UPDATE: I totally screwed this one up. When my contact, TuneUp founder Raza Zaidi, told me iTunes in the cloud has only 20% of the all the music listed in Gracenote’s big database of music, I interpreted it to mean that the upcoming iTunes Match service would mirror only a fraction of most music libraries. What I failed to realize was that 20% of music in iTunes represents the most popular 20%. The remaining 80% is all the music in the long tail. So when Apple rolls out iTunes Match in the fall, it will indeed likely mirror most music libraries, just as Apple claims. In a clarifying note, Zaidi says matches will likely be 95% or higher. In addition, the Get Album Artwork feature in iTunes isn’t powered by Gracenote, as the post implies. Sorry for the mistakes. Teach me to post before my morning coffee.
When iTunes Match goes live in September, Apple promises to instantaneously match any of the tracks in your iTunes library to the iCloud… as long as it already has your music in its mega music library. What Apple hasn’t said is that as much of 80% of your music might not be recognized by iTunes Match… and the only way to get that music into the iCloud will be to spend days manually uploading gigabytes at a time.
Earlier this week, we revealed that Apple’s upcoming iTunes-in-the-cloud service will use Gracenote’s MusicID technology to match your music library with songs in the cloud.
Apple has said its upcoming system will match songs with millions of tunes already online. “Since there are more than 18 million songs in the iTunes Store, most of your music is probably already in iCloud,” Apple says.
But the service may actually recognize a lot less of your music library, says one digital music expert, citing numbers that are already publicly available.
Raza Zaidi, the founder and former CTO of TuneUp Media and now a Digital Media Consultant with Jadugar, says the 18 million songs in the iTunes Store represents only 20% of all the music in the Gracenote database that MusicID can recognize.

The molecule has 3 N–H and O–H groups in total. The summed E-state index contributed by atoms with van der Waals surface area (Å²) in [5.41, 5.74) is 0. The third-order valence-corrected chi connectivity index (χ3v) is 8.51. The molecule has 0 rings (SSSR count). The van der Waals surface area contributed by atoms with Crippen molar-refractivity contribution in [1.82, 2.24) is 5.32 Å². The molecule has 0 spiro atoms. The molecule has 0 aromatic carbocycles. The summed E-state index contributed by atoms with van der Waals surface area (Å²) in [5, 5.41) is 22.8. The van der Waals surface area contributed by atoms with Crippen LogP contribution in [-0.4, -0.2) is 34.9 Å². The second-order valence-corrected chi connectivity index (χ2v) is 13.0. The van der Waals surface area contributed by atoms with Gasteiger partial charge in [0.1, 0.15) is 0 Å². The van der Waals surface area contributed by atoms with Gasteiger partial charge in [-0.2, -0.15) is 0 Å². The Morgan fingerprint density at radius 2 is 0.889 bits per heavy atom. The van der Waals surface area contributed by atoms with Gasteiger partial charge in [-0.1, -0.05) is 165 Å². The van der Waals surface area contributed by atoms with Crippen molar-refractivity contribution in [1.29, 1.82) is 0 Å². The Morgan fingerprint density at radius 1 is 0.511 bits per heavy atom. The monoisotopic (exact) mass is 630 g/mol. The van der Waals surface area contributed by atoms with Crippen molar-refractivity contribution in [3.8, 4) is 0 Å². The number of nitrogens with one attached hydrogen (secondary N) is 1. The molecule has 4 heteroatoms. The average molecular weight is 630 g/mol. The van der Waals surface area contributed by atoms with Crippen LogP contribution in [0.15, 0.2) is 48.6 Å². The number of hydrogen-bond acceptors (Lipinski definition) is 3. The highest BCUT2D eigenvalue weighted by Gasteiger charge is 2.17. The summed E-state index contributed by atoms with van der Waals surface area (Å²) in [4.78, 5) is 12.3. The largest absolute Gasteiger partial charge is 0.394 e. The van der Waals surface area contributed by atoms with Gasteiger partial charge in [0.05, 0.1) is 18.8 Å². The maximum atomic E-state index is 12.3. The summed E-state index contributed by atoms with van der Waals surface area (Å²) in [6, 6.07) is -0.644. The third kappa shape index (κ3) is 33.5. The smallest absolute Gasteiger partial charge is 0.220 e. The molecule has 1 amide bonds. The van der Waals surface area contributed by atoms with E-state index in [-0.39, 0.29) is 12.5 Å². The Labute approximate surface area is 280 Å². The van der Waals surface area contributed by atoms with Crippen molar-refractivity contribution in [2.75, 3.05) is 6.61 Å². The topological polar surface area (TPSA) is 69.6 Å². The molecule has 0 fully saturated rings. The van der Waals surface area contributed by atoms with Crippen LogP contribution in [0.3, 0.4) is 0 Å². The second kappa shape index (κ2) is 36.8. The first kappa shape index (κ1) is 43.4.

Zaidi says this subset of songs were either released on CD (and GraceNote has gathered the fingerprints) or are newer digital releases, and the record labels have provided digital fingerprints to Gracenote.
So when Apple rolls out the iTunes Match feature in the fall, it should do a good job of matching your tunes: if your library is made up of newer digital releases and mainstream CDs.
Gracenote’s MusicID is already built into iTunes. It runs iTune’s Genius sidebar, the music recommendation system.
“All this is public knowledge,” said Zaidi. “It is not very well known that Gracenote powers the Genius sidebar but it is public.”
Zaidi said iTunes Match should be able to recognize just about all the music it has a fingerprint for, regardless of the source — CD rip, file-sharing network, or vinyl LP.
“The fingerprint of a vinyl rip and a CD rip is very similar and MusicID does surprisingly well on vinyl rips,” he says. However, he adds, “I’ve never done a large enough sampling to get a real percentage rate.”
“Recorded streams may be harder because MusicID needs the first 6-15 seconds. If the recorder didn’t capture a song (from the radio, say) from the beginning, or a DJ is still talking, the fingerprint can be a mismatch.”
Overall, Apple will be able to host your entire music collection in the cloud, but depending on how you procured your music, the difference between iTunes Match and competing cloud lockers like Google Music and Amazon Cloud Locker might not be as dramatic as you think.
Try it now. Open iTunes and try to “Get Album Artwork.” (Note: Get Album Artwork isn’t powered by Gracenote). If iTunes doesn’t recognize any of your music enough to pluck album art from its servers for it, it probably won’t automatically mirror those tracks to the iCloud. Instead, when iTunes Match is launched, you’ll have to upload those tracks physically to Apple’s servers… and depending on how much music you have, that could take a very long time and use up a lot of bandwidth.
Are the limitations of Apple’s iTunes Match technology likely to affect you? If so, how badly? Let us know in the comments.